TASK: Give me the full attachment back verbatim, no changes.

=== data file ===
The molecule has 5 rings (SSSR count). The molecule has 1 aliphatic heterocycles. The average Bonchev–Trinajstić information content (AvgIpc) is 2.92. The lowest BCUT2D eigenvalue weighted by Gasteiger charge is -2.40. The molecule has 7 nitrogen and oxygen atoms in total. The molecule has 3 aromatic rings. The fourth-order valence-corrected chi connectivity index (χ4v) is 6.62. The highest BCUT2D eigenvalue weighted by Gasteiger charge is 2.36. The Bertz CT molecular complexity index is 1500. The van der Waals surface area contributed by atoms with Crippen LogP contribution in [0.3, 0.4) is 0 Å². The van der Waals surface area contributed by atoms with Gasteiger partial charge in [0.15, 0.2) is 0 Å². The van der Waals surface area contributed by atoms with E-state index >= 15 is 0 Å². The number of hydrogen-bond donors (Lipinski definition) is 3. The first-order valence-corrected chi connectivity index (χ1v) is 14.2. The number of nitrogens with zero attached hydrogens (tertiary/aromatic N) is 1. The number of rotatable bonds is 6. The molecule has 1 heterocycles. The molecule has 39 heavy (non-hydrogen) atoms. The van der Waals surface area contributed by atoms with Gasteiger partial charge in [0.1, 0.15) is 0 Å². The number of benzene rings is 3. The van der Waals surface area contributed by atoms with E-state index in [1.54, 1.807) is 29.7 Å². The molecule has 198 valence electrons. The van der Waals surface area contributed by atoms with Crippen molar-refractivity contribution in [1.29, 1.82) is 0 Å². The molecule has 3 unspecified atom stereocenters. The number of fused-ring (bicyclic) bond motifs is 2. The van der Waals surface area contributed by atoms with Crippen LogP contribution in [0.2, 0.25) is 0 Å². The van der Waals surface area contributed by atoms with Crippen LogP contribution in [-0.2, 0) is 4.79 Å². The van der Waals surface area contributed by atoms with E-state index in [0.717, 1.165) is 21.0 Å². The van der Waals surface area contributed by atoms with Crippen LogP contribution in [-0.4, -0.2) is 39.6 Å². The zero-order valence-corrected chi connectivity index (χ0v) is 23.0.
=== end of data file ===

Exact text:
The molecule has 5 rings (SSSR count). The molecule has 1 aliphatic heterocycles. The average Bonchev–Trinajstić information content (AvgIpc) is 2.92. The lowest BCUT2D eigenvalue weighted by Gasteiger charge is -2.40. The molecule has 7 nitrogen and oxygen atoms in total. The molecule has 3 aromatic rings. The fourth-order valence-corrected chi connectivity index (χ4v) is 6.62. The highest BCUT2D eigenvalue weighted by Gasteiger charge is 2.36. The Bertz CT molecular complexity index is 1500. The van der Waals surface area contributed by atoms with Crippen LogP contribution in [0.3, 0.4) is 0 Å². The van der Waals surface area contributed by atoms with Gasteiger partial charge in [0.15, 0.2) is 0 Å². The van der Waals surface area contributed by atoms with E-state index >= 15 is 0 Å². The number of hydrogen-bond donors (Lipinski definition) is 3. The first-order valence-corrected chi connectivity index (χ1v) is 14.2. The number of nitrogens with zero attached hydrogens (tertiary/aromatic N) is 1. The number of rotatable bonds is 6. The molecule has 1 heterocycles. The molecule has 39 heavy (non-hydrogen) atoms. The van der Waals surface area contributed by atoms with Gasteiger partial charge in [0.1, 0.15) is 0 Å². The number of benzene rings is 3. The van der Waals surface area contributed by atoms with E-state index in [1.54, 1.807) is 29.7 Å². The molecule has 198 valence electrons. The van der Waals surface area contributed by atoms with Crippen molar-refractivity contribution in [1.29, 1.82) is 0 Å². The molecule has 3 unspecified atom stereocenters. The number of fused-ring (bicyclic) bond motifs is 2. The van der Waals surface area contributed by atoms with Crippen LogP contribution in [0.2, 0.25) is 0 Å². The van der Waals surface area contributed by atoms with Crippen LogP contribution in [-0.2, 0) is 4.79 Å². The van der Waals surface area contributed by atoms with E-state index in [0.717, 1.165) is 21.0 Å². The van der Waals surface area contributed by atoms with Crippen LogP contribution in [-0.4, -0.2) is 39.6 Å². The zero-order valence-corrected chi connectivity index (χ0v) is 23.0.